So I appreciate your input....as with the others who have actually used them.

My question is this:

So idea goes that you need consistent head position/cheek weld etc or else you will introduce parallax issues.....parallax leads to opened groups or wandering zero--(for lack of better terms).....

But if the parallax is so small (so affect on groups).. then why worry about it?

So then, of course, within reason, why worry about forcing your head/eye into a particular spot? (So no need for the reducer).......?

In other words if the affect on groups by the question of parallax is so small, why worry about going thru all these steps to correct or eliminate it?

Parallax isnít the issue unless you have your eye alignment so off that the image is heavily shadowed and you are shooting very Close or very far. I once did a spreadsheet to calculate parallax and with a 24 mm objective and parallax set @ 300 yards maximum possible parallax error at 200 and 600 was only like 0.1 moa.

Varying head pressure and position creates varying loading on the rifle butt that causes shots to go where they were not aimed when you pull the trigger. With a huge field of view in a scope it is easy to get sloppy whereas with a .042 aperture it forces you to place your head consistently

Gewehr43 01-01-2021 01:40 PM

So I've also been reading the primer on the NM forum, which is quite good BTW.....

So short version:

So the parallax effect could be quite small, depending on the exact situation, but to minimize the variable as much as possible, you have several choices:

-choose a scope or modify so the parallax is set at, say 300yds, instead of say 100yds.
-For that matter choose one that has adjustable parallax.

-use one of these reducers to either:
+reduce the affect even more with the above.
+if you don't have a scope that is adjustable (or you haven't gotten it done).

-Or just rely on the idea that your cheek weld/head position is consistent enough and "drive on down the road....."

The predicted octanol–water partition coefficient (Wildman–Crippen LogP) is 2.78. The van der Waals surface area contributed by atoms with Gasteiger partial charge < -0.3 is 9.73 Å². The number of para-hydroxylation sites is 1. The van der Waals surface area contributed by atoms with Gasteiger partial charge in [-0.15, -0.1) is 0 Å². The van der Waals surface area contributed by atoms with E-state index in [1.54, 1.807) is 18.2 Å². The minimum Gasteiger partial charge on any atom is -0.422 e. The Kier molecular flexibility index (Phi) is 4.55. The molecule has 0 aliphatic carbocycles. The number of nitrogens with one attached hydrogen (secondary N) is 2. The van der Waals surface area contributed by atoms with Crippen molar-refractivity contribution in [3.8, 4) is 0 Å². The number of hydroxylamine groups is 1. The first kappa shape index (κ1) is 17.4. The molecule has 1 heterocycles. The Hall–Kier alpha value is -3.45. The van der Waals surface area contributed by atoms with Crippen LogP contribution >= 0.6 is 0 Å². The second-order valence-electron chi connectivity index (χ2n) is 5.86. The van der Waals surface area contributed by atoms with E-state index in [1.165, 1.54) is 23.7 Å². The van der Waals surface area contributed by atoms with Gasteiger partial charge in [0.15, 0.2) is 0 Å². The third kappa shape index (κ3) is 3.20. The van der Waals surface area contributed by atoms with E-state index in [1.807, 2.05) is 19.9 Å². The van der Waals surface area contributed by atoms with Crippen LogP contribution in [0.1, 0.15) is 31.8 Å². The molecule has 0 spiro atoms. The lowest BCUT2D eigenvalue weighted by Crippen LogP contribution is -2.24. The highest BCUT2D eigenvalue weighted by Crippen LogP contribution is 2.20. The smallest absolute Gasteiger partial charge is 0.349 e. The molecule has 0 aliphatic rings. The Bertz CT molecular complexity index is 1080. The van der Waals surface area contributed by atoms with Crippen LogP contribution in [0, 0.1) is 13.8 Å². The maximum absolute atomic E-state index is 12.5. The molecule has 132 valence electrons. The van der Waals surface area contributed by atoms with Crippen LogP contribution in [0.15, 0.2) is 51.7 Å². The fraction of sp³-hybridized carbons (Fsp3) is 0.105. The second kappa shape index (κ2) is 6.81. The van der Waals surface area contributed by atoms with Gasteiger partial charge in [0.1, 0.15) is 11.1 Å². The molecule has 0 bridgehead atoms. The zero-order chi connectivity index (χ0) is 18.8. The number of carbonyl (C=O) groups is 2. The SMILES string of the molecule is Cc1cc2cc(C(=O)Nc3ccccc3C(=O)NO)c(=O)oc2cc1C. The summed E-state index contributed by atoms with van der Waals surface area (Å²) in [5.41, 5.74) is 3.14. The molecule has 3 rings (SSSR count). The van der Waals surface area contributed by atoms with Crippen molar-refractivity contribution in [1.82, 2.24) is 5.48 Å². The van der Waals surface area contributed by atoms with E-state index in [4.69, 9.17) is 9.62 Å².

(because of course if you are really consistent, you have in effect, eliminated the parallax, because your head isn't changing shot to shot).

Is that in a nut-shell?

But you also bring up the idea of the FOV being too big generally...... Can you expand on that?

HighpowerRifleBrony 01-01-2021 09:14 PM

Quote:

Originally Posted by Gewehr43 (Post 2000092)
But you also bring up the idea of the FOV being too big generally...... Can you expand on that?

My interpretation:

Some relationship of exit pupil and eye "box". The eye can be moved around the ideal focal point some while still maintaining a full, mostly clear image. C_Does and 9-Hole Reviews have some great optic review videos, often showcasing the eye "box".

Whereas moving the eye 0.020" from ideal alignment would be obvious with a 0.040" aperture and 3" eye relief, many scopes wouldn't show misalignment unless they're rigidly fixed and the parallax is way off, say 30yds when shooting at 300yds. The reticle is relatively small compared to the ~1.5" ocular lens.

jcj54 01-03-2021 10:35 AM

Having shot scope in smallbore matches for 40 years, I can attest that keeping your head and eye in the same spot is critical. I regularly shoot 50 yard conventional prone smallbore with the local gun Club in the summer and have blown shots in the 9 ring by failing to keep my head position consistent. Pretty disgusting to shoot a 199 25X because of the error.

Danny 01-07-2021 09:10 AM

Quote:

Originally Posted by Gewehr43 (Post 2000049)
So I'm considering joining this century and going optics.........
I've been playing around with them and winding my way thru the various options.......

So I appreciate your input....as with the others who have actually used them.

My question is this:

So idea goes that you need consistent head position/cheek weld etc or else you will introduce parallax issues.....parallax leads to opened groups or wandering zero--(for lack of better terms).....

But if the parallax is so small (so affect on groups).. then why worry about it?

So then, of course, within reason, why worry about forcing your head/eye into a particular spot? (So no need for the reducer).......?

In other words if the affect on groups by the question of parallax is so small, why worry about going thru all these steps to correct or eliminate it?

Nooooooooooo

Gewehr43 01-09-2021 07:03 PM

Quote:

Originally Posted by Danny (Post 2001675)
Nooooooooooo

OK..... I'll play this game............

YYYYYYYYYEEEEEEEEESSSSSSSSS

What did I win?